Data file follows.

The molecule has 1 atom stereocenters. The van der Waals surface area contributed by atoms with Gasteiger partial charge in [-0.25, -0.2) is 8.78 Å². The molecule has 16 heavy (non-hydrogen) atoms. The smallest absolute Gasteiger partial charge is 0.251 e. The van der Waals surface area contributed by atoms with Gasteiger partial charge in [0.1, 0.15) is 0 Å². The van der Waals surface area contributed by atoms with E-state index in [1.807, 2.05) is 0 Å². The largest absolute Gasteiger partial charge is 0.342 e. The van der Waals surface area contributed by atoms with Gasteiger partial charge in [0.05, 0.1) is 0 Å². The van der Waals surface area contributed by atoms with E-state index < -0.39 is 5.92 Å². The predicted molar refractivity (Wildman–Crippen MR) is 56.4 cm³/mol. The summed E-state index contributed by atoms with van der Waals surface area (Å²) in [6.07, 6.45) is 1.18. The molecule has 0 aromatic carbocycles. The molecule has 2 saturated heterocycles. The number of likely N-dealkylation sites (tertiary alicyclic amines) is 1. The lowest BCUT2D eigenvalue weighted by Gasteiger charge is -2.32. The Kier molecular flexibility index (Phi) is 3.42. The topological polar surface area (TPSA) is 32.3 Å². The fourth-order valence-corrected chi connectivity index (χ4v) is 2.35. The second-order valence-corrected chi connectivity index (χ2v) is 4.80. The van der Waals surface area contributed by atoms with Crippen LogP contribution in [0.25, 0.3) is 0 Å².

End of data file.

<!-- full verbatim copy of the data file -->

The molecule has 1 atom stereocenters. The van der Waals surface area contributed by atoms with Gasteiger partial charge in [-0.25, -0.2) is 8.78 Å². The molecule has 16 heavy (non-hydrogen) atoms. The smallest absolute Gasteiger partial charge is 0.251 e. The van der Waals surface area contributed by atoms with Gasteiger partial charge in [0.1, 0.15) is 0 Å². The van der Waals surface area contributed by atoms with E-state index in [1.807, 2.05) is 0 Å². The largest absolute Gasteiger partial charge is 0.342 e. The van der Waals surface area contributed by atoms with Gasteiger partial charge in [0.05, 0.1) is 0 Å². The van der Waals surface area contributed by atoms with E-state index < -0.39 is 5.92 Å². The predicted molar refractivity (Wildman–Crippen MR) is 56.4 cm³/mol. The summed E-state index contributed by atoms with van der Waals surface area (Å²) in [6.07, 6.45) is 1.18. The molecule has 0 aromatic carbocycles. The molecule has 2 saturated heterocycles. The number of likely N-dealkylation sites (tertiary alicyclic amines) is 1. The lowest BCUT2D eigenvalue weighted by Gasteiger charge is -2.32. The Kier molecular flexibility index (Phi) is 3.42. The topological polar surface area (TPSA) is 32.3 Å². The fourth-order valence-corrected chi connectivity index (χ4v) is 2.35. The second-order valence-corrected chi connectivity index (χ2v) is 4.80. The van der Waals surface area contributed by atoms with Crippen LogP contribution in [0.25, 0.3) is 0 Å².